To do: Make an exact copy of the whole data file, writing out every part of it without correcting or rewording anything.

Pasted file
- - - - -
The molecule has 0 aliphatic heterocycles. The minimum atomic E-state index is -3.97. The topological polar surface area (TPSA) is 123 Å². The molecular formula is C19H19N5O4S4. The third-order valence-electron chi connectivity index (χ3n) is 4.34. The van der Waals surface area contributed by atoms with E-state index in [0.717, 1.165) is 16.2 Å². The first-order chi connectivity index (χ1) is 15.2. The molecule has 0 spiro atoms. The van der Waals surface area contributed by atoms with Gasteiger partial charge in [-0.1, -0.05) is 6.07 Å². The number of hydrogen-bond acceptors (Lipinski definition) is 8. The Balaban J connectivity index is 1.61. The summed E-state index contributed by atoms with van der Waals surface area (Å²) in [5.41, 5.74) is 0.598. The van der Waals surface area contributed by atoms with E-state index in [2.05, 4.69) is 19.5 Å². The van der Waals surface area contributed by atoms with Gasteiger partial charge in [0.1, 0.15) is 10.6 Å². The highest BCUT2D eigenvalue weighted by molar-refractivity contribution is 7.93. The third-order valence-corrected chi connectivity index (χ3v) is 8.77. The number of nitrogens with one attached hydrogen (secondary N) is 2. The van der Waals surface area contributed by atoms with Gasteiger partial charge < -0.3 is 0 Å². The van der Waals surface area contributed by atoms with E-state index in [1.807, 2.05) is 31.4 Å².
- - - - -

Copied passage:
The molecule has 0 aliphatic heterocycles. The minimum atomic E-state index is -3.97. The topological polar surface area (TPSA) is 123 Å². The molecular formula is C19H19N5O4S4. The third-order valence-electron chi connectivity index (χ3n) is 4.34. The van der Waals surface area contributed by atoms with E-state index in [0.717, 1.165) is 16.2 Å². The first-order chi connectivity index (χ1) is 15.2. The molecule has 0 spiro atoms. The van der Waals surface area contributed by atoms with Gasteiger partial charge in [-0.1, -0.05) is 6.07 Å². The number of hydrogen-bond acceptors (Lipinski definition) is 8. The Balaban J connectivity index is 1.61. The summed E-state index contributed by atoms with van der Waals surface area (Å²) in [5.41, 5.74) is 0.598. The van der Waals surface area contributed by atoms with E-state index in [2.05, 4.69) is 19.5 Å². The van der Waals surface area contributed by atoms with Gasteiger partial charge in [0.1, 0.15) is 10.6 Å². The highest BCUT2D eigenvalue weighted by molar-refractivity contribution is 7.93. The third-order valence-corrected chi connectivity index (χ3v) is 8.77. The number of nitrogens with one attached hydrogen (secondary N) is 2. The van der Waals surface area contributed by atoms with Gasteiger partial charge < -0.3 is 0 Å². The van der Waals surface area contributed by atoms with E-state index in [1.807, 2.05) is 31.4 Å².